Cultural ChangeWhen implementing a new framework, there are two factors an organization needs to make it successful: proper “know-how,” and openness to change. Without both companies will fail before they get off the ground. Gaining the “know-how” is fairly straight-forward. An organization brings in Agile experts to build internal competency from the executive level through to the technical teams. Cultural change, however, is a massive hurdle to overcome. From my experience, cultural change is one of the most significant challenges an organization faces when implementing a new framework. Scrum Values – Focus, Courage, Openness, Commitment, and Respect – should be used to guide your teams on a day-to-day basis and how they interact in the workplace. Scrum Values and the three Pillars of Empiricism – Inspection, Transparency, and Adaptation – are required to make your business Agile. Otherwise, it will suffer and collapse.  It is essential to recognize the cultural issues that work against Scrum Values and  Empiricism to hinder successful Agile implementation.

Cultural Barriers to Successful Agile Transformation

Culture of Fear

A culture of fear incites employees who are not team-oriented, and thus, the blame game often comes into play.  Everyone looks out for themselves over a constant fear of punishment or, even worse, losing their job. Scrum nurtures team collaboration and depends on self-organization. Teams cannot thrive in a culture of fear; this lessens their ability to make important decisions and destroys morale. What becomes their top priority when working in these conditions? Self-preservation. They try to fly under the radar or strain for perfection, which is an impossible goal.

The Pillars of Empiricism and Scrum Values are significantly affected by fear in the workplace. Impediments may not be brought to the attention of the Scrum Master out of distress that the employee will be punished rather than the issue be resolved; affecting Openness, Courage, and Transparency. Collaboration invokes learning, and employees who fear their employer won’t be so willing to share their ideas or skills with other team members and leaders out of the possibility for negative consequences or betrayal. This also affects Commitment and Respect among teams.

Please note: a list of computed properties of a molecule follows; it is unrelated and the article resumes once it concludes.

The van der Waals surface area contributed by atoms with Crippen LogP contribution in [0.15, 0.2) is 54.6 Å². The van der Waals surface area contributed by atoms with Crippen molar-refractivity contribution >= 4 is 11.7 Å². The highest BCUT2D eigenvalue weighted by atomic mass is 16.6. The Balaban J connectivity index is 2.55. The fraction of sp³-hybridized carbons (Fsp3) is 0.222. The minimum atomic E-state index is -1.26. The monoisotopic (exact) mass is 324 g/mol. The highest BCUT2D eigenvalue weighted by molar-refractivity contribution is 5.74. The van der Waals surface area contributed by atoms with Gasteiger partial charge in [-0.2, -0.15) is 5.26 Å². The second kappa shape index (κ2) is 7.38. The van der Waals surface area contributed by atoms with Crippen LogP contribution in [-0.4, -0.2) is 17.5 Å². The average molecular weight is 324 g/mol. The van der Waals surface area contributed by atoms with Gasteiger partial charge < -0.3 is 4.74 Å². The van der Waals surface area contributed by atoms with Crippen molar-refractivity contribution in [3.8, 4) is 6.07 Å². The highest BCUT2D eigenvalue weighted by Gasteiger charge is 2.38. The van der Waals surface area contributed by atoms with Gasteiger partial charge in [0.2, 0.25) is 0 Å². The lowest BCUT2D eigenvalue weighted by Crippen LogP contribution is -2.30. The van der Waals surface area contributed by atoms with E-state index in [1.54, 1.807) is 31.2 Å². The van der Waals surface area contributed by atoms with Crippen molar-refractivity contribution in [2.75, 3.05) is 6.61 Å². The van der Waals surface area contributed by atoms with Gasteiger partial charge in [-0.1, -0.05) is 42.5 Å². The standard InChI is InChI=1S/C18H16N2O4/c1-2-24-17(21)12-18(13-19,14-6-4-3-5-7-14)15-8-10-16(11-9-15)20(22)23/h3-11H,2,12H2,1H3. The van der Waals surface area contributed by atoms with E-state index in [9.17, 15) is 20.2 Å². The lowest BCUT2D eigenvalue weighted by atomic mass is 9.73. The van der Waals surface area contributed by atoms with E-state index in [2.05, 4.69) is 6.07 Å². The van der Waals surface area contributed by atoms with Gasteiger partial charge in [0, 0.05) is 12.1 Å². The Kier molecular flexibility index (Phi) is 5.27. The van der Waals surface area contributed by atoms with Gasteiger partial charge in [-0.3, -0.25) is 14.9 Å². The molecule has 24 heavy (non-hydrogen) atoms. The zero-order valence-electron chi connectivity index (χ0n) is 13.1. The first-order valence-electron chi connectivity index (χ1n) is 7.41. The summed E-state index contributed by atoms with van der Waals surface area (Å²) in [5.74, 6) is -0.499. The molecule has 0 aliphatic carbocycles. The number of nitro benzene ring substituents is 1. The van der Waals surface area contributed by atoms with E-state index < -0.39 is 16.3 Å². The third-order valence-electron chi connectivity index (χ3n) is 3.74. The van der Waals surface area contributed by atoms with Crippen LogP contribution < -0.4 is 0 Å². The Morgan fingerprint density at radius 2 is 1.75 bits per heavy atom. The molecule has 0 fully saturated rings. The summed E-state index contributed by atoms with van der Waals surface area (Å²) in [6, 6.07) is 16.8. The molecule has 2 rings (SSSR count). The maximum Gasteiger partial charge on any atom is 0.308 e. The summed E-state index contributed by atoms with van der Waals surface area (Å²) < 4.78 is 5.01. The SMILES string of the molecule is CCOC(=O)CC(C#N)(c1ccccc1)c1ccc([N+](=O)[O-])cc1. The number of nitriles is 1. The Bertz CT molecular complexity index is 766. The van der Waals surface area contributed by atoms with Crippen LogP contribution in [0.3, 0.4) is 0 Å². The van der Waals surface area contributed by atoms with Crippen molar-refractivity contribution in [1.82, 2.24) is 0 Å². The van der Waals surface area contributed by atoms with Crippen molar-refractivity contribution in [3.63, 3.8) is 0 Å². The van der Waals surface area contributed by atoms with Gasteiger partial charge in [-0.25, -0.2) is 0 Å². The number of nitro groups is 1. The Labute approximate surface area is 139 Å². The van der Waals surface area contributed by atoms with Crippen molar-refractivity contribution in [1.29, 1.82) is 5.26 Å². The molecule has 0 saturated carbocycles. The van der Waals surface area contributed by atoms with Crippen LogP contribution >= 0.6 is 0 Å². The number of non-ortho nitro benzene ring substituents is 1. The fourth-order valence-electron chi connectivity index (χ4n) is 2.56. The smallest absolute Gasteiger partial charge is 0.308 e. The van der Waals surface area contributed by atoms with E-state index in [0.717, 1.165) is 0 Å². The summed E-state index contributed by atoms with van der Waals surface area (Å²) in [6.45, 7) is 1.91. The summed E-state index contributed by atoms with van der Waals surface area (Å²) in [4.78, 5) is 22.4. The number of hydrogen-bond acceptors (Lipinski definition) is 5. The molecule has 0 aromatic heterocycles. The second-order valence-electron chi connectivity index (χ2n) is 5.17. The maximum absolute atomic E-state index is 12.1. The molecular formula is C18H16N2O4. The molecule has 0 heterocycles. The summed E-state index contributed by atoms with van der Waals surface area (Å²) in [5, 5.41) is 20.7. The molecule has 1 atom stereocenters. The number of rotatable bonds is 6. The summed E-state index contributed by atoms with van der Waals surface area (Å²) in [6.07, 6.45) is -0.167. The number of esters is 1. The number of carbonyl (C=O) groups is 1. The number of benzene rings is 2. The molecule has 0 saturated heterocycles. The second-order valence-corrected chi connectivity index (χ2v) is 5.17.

One major event in the Scrum framework I’ve seen skipped in environments like this is the Sprint Retrospective. Employees have the misconception that the Sprint Retrospective is a means to punish them, rather than be used as a learning opportunity for the team. Sure, we need to be accountable for our actions, but we also need to have the Courage to confront mistakes or weaknesses, inspect them and adapt to better ourselves.  This is why we also focus on the positive aspects of team dynamics and collaboration skills during the sprint retrospective.  Pointing out what works in addition to what doesn’t is as useful for team members to understand their strengths and address their flaws.

Culture of Mistrust

Usually, where there is a culture of fear, a culture of mistrust is also present. Fear tends to breed mistrust among people. For instance, impediments may not be reported due to lack of trust in leadership and potential harmful ramifications; such as,  job loss or missed opportunity for promotion. If leaders are giving orders to a team more than asking questions, this can also lead to the idea that experts are not trustworthy enough to provide solid solutions to problems; resentment begins to replace Respect.

Drive Significant Change by Focusing on Scrum Values and Empiricism

Boost self-organization and team confidence through the Scrum Values and three Pillars of Empiricism. By holding these ideals and practicing every day, you’ll soon see attitudes improve among your teams.  Employees will want to go the distance to see a project or company succeed. Innovation will be fostered through the notion that their place of employment cares about their ideas. The Scru